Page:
Hanif and Subsequent Cases – The court next examined the last 20 years of cases which have discussed the present issue.
Hanif v. Housing Authority (1988) 200 Cal.App.3d 35 – In this case the court held that an injured Medi-Cal patient could receive no more than the amount that Medi-Cal paid for medical care. The court also “went further” and held that any compensation in excess of the amount paid or incurred was excessive.
Nishihama v. City and County of Sanfransisco (2001) 93 Cal.App.4th 298 – In this case, a plaintiff/patient with private medical insurance sued a public entity. Plaintiff requested compensation for the full charges, because even though plaintiff’s insurance paid a lower rate for medical services, the hospital attempted to assert a lien for the remaining charges against plaintiff under Civil Code 3045.1. The court held that the plaintiff and the hospital were held to the lower, negotiated rate. This case did not specifically address whether Hanif should apply outside of the Medi-Cal context, but assumed, without discussion, that the Hanif Decision DID apply to private insurance. In the later case of Parnell v. Adventist Health System/West (2005( 35 Cal.4th 595 the court specifically declined to decide whether Hanif applied outside of the Medi-Cal context – seemingly leaving the question open.
Greer v. Buzgheia (2006) 141 Cal.App.4th 1150 – This case implicitly upheld Nishihama‘s premise that “it is error for the plaintiff to recover medical expenses in excess of the amount paid or incurred.” However the court did not apply that rule in this particular case because the issue was not preserved due to a special jury verdict form which lumped special and general damages into one indistinguishable number.
Olsen v. Reid (2008) 164.Cal.App4th 200 – The court was asked to reconsider Hanif and Nishihama, however the court did not reach the question due to insufficient evidence. A concurring opinion by Justice Moore did reach that issue, and she decried judicial abrogation of the Collateral Source rule absent a law passed by the legislature. A concurring opinion from Justice Faybel endorsed the Hanif/Nishihama view.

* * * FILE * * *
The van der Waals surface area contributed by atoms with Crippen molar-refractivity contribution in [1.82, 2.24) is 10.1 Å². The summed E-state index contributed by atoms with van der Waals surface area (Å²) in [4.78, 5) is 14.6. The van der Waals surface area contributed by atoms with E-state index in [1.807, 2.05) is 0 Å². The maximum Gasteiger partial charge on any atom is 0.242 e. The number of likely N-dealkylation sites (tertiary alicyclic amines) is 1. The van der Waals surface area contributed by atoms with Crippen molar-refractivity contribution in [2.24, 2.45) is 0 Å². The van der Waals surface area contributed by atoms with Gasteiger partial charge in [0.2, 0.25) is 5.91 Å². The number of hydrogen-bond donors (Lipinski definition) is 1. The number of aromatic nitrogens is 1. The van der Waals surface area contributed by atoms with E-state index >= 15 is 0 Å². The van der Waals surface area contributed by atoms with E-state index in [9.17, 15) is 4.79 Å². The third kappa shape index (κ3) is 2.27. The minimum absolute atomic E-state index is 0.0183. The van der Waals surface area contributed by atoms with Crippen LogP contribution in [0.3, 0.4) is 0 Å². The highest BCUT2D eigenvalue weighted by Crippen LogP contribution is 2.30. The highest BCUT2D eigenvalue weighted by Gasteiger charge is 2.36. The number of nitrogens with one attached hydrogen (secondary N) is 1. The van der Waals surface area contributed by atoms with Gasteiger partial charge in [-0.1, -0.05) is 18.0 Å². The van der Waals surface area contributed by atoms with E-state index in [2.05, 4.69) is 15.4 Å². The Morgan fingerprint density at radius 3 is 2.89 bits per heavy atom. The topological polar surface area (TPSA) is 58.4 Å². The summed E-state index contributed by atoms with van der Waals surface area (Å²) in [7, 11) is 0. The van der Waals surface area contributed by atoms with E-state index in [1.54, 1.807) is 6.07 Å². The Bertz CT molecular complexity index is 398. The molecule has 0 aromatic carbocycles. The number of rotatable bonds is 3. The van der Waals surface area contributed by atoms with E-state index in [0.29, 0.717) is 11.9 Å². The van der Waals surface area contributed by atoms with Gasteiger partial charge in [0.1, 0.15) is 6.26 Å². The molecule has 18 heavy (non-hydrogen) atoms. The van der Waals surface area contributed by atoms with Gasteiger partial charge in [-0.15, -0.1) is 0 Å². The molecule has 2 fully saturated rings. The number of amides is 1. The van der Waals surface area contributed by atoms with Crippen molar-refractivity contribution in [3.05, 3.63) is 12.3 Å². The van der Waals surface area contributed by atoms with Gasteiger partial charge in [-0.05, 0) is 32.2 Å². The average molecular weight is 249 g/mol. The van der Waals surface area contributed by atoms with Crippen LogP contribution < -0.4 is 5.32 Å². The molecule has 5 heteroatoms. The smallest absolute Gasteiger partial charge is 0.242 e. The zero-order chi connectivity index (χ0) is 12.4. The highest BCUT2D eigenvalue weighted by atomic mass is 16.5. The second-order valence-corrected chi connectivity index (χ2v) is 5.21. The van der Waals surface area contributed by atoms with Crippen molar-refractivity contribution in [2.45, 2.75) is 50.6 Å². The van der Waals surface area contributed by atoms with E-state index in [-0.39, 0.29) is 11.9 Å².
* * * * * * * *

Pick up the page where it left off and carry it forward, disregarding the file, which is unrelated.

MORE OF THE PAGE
People v. Millard (2009) 175 Cal.App.4th 7 – In this criminal restitution case, the court upheld (on an abuse of discretion standard) the trial court’s decision to use the Hanif methodology to valuate a victim’s restitution award.
Out of State Cases
The court next reviewed multiple out of state cases for persuasive authority. The court concluded that the “great majority” of other states endorsed the Collateral Source rule, and allowed recovery of the full amount of medical bills, with no reduction for contractually negotiated rates.
Hanif used overly broad language, and the extension of the Hanif doctrine to private insurance violates the collateral source rule. The issue of whether the hospital’s full “charges” is equal to the “reasonable value” of medical expenses is a question of fact for the jury.
The Hanif court, and much of the following discussion, did not appear to contemplate the fact that plaintiffs with private health insurance may be charged a lower rate as an insurance benefit, negotiated between the health care provider and the insurance. This key fact appears to have been ignored by many of the previous discussion on this issue.
The Yanez court articulated two important collateral source benefits that a person with private health insurance obtains: (1) The insurance company benefits from lower negotiated rate, which in turn lowers the insured’s insurance costs (premiums, and co-payments), and (2) The health care providers benefit from the negotiated rates because they save on administrative and collection costs, which results in less expensive medical care for the insured. These are both collateral benefits, protected under the collateral source rule.
This case declined to decide whether Hanif was correctly decided, because the facts of the underlying cases are sufficiently different.
Rule of Law: Rate discounts negotiated between health insurers and providers must be deemed collateral benefits which, under the collateral source rule, should accrue to the insured plaintiff, not the defendant.
Important Dicta: The court noted that “it could be argued” that a jury should receive evidence of both the actual bills, and the amount paid by insurance, however that issue was beyond the scope of the present appeal.
Justice Banke wrote a long Concurring Opinion, which I will cover in a future post.
This article was written by Sacramento Personal Attorney Noah Schwinghamer. You may re-post the article, however any re-posts must include this final paragraph. Noah Schwinghamer’s Sacramento Injury Law Blog NfsEsq can be found at www.NfsEsq.com